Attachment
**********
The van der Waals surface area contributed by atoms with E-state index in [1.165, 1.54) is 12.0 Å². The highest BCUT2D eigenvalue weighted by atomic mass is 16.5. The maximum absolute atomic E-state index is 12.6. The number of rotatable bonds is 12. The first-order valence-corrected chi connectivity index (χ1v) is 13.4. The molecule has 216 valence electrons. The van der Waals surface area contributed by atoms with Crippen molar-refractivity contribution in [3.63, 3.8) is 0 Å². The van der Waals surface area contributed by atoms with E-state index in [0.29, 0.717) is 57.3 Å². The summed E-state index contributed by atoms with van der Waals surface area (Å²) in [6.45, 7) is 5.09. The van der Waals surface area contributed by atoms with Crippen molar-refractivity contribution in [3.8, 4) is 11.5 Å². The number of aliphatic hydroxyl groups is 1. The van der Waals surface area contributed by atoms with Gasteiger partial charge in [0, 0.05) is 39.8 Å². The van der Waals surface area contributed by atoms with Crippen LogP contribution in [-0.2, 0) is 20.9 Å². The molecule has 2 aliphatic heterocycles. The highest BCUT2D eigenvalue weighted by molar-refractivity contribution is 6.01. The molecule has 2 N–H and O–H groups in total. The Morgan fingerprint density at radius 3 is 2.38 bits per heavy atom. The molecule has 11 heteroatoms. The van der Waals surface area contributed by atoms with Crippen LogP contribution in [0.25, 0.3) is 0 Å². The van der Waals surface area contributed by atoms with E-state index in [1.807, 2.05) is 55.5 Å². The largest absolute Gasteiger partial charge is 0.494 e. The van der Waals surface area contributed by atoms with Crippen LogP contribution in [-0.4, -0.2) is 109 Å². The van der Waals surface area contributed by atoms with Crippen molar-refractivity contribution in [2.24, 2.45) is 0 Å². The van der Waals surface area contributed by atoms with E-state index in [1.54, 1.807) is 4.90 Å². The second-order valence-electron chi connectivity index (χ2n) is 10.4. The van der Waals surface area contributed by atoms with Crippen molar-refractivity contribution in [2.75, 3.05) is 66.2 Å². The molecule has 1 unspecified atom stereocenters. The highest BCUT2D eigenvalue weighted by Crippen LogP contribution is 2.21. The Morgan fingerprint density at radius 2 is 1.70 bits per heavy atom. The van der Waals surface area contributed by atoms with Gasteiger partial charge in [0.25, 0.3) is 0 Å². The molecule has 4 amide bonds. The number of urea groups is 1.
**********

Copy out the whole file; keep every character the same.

The van der Waals surface area contributed by atoms with E-state index in [1.165, 1.54) is 12.0 Å². The highest BCUT2D eigenvalue weighted by atomic mass is 16.5. The maximum absolute atomic E-state index is 12.6. The number of rotatable bonds is 12. The first-order valence-corrected chi connectivity index (χ1v) is 13.4. The molecule has 216 valence electrons. The van der Waals surface area contributed by atoms with Crippen molar-refractivity contribution in [3.63, 3.8) is 0 Å². The van der Waals surface area contributed by atoms with E-state index in [0.29, 0.717) is 57.3 Å². The summed E-state index contributed by atoms with van der Waals surface area (Å²) in [6.45, 7) is 5.09. The van der Waals surface area contributed by atoms with Crippen molar-refractivity contribution in [3.8, 4) is 11.5 Å². The number of aliphatic hydroxyl groups is 1. The van der Waals surface area contributed by atoms with Gasteiger partial charge in [0, 0.05) is 39.8 Å². The van der Waals surface area contributed by atoms with Crippen LogP contribution in [-0.2, 0) is 20.9 Å². The molecule has 2 aliphatic heterocycles. The highest BCUT2D eigenvalue weighted by molar-refractivity contribution is 6.01. The molecule has 2 N–H and O–H groups in total. The Morgan fingerprint density at radius 3 is 2.38 bits per heavy atom. The molecule has 11 heteroatoms. The van der Waals surface area contributed by atoms with Crippen LogP contribution in [0.25, 0.3) is 0 Å². The van der Waals surface area contributed by atoms with E-state index in [1.807, 2.05) is 55.5 Å². The largest absolute Gasteiger partial charge is 0.494 e. The van der Waals surface area contributed by atoms with Crippen LogP contribution in [-0.4, -0.2) is 109 Å². The van der Waals surface area contributed by atoms with Crippen molar-refractivity contribution in [2.24, 2.45) is 0 Å². The van der Waals surface area contributed by atoms with E-state index in [1.54, 1.807) is 4.90 Å². The second-order valence-electron chi connectivity index (χ2n) is 10.4. The van der Waals surface area contributed by atoms with Crippen molar-refractivity contribution in [2.75, 3.05) is 66.2 Å². The molecule has 1 unspecified atom stereocenters. The highest BCUT2D eigenvalue weighted by Crippen LogP contribution is 2.21. The Morgan fingerprint density at radius 2 is 1.70 bits per heavy atom. The van der Waals surface area contributed by atoms with Gasteiger partial charge in [0.25, 0.3) is 0 Å². The molecule has 4 amide bonds. The number of urea groups is 1.